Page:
PGP Encryption Platform extends support to IBM i for Power Systems

PGP Corporation released PGP Command Line for IBM Power Systems in conjunction with its presence this week at Infosecurity Europe 2009 in London. PGP is continuing to extend its support for a broad range of operating systems including midrange and mainframe environments, Windows, Unix, Linux and now IBM i; making it even easier for enterprises to integrate and automate business information security with end-to-end encryption.

IBM i (formerly known as i5/OS) supports virtualized, large transaction processing and line-of-business (LOB) applications typically deployed in vertical industries such as financial services, retail, insurance, manufacturing and distribution.

To ensure the confidentiality and privacy of customer and partner information, whether the data is in use, at rest, or in transit, it must be protected and encrypted at all times in the case of interception, loss or theft. Even more importantly, data must be protected to meet stringent compliance and regulatory mandates, in addition to corporate security policies and practices.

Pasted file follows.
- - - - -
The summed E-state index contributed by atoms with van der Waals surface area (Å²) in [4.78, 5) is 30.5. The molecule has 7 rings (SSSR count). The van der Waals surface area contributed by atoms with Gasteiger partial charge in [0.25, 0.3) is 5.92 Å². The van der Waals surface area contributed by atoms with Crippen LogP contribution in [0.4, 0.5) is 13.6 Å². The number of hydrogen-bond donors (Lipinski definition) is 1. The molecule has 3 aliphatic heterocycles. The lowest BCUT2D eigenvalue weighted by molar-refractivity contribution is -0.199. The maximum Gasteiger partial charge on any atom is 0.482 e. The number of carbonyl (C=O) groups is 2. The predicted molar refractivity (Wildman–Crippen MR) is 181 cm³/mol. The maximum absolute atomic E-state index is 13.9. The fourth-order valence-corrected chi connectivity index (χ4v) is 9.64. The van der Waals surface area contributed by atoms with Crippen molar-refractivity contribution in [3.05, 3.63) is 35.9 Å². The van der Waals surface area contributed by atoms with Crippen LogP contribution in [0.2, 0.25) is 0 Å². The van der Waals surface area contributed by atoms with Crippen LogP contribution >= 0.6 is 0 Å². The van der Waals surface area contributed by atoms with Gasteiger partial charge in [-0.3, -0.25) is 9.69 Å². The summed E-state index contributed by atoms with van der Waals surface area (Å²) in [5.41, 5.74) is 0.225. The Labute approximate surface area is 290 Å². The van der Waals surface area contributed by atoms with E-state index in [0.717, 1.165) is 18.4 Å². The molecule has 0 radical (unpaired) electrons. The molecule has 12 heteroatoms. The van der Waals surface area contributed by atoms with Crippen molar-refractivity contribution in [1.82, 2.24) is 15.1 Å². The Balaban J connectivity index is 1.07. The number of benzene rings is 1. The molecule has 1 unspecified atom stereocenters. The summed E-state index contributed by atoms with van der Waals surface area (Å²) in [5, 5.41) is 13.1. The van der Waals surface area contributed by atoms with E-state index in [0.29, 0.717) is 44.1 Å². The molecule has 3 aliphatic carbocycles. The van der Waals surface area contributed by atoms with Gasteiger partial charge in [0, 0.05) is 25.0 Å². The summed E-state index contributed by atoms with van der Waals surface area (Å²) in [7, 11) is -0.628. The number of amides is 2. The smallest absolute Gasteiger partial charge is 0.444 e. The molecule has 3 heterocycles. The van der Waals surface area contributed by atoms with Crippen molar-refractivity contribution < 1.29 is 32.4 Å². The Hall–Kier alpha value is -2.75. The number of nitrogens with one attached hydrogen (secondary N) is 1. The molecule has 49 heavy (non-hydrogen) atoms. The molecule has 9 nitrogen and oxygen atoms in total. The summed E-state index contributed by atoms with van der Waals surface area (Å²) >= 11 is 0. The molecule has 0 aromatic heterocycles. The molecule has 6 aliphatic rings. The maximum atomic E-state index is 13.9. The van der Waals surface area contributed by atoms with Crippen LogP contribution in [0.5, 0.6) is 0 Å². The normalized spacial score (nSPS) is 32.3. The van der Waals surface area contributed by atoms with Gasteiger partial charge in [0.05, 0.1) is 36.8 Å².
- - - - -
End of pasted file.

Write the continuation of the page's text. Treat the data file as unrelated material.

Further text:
PGP Command Line for IBM Power Systems enables administrators to add encryption to existing business processes including batch processing, data transfer and backup. By automating the encrypted transfer and back-up of large volumes of business data, IBM Power Systems customers using PGP Command Line can ensure compliance with corporate mandates and information security regulations. With PGP Command Line, IBM Power Systems administrators can easily integrate information security and data protection into existing automation scripts and back-up processes – data moving across networks and stored on servers is encrypted and protected at the source. With PGP technology, the integrity of the data is supported throughout its lifecycle with end-to-end encryption, no matter where the data resides.

Examples of how PGP Command Line secures data on IBM Power Systems include:

  • Moving data to and from remote corporate offices, partner, or customer sites over internal networks or the public internet
  • Data residing on servers accessible by local system administrators or exposed to other unauthorised personnel by gaps in the local security infrastructure
  • Data transferred for offsite storage and in danger of being lost, misplaced, or stolen.

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